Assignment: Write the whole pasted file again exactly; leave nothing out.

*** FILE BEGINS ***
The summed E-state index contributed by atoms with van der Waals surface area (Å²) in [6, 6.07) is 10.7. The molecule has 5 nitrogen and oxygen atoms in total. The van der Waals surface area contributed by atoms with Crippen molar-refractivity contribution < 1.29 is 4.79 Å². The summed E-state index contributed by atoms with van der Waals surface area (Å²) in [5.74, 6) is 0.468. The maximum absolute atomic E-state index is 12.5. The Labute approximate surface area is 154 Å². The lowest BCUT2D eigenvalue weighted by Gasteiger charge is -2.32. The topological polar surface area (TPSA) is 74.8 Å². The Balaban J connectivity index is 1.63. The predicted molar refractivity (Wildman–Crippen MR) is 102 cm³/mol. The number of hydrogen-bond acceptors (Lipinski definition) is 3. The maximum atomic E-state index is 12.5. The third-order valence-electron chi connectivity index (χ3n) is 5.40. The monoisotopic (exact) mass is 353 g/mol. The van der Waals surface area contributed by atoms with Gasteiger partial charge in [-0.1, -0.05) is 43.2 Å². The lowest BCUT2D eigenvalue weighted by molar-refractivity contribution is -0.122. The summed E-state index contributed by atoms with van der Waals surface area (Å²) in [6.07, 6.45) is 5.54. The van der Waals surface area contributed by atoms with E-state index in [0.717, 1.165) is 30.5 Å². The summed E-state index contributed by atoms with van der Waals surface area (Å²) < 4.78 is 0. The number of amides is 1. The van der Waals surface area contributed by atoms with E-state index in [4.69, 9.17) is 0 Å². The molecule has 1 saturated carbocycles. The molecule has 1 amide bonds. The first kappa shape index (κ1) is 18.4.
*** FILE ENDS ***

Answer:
The summed E-state index contributed by atoms with van der Waals surface area (Å²) in [6, 6.07) is 10.7. The molecule has 5 nitrogen and oxygen atoms in total. The van der Waals surface area contributed by atoms with Crippen molar-refractivity contribution < 1.29 is 4.79 Å². The summed E-state index contributed by atoms with van der Waals surface area (Å²) in [5.74, 6) is 0.468. The maximum absolute atomic E-state index is 12.5. The Labute approximate surface area is 154 Å². The lowest BCUT2D eigenvalue weighted by Gasteiger charge is -2.32. The topological polar surface area (TPSA) is 74.8 Å². The Balaban J connectivity index is 1.63. The predicted molar refractivity (Wildman–Crippen MR) is 102 cm³/mol. The number of hydrogen-bond acceptors (Lipinski definition) is 3. The maximum atomic E-state index is 12.5. The third-order valence-electron chi connectivity index (χ3n) is 5.40. The monoisotopic (exact) mass is 353 g/mol. The van der Waals surface area contributed by atoms with Gasteiger partial charge in [-0.1, -0.05) is 43.2 Å². The lowest BCUT2D eigenvalue weighted by molar-refractivity contribution is -0.122. The summed E-state index contributed by atoms with van der Waals surface area (Å²) in [6.07, 6.45) is 5.54. The van der Waals surface area contributed by atoms with E-state index in [0.717, 1.165) is 30.5 Å². The summed E-state index contributed by atoms with van der Waals surface area (Å²) < 4.78 is 0. The number of amides is 1. The van der Waals surface area contributed by atoms with E-state index in [4.69, 9.17) is 0 Å². The molecule has 1 saturated carbocycles. The molecule has 1 amide bonds. The first kappa shape index (κ1) is 18.4.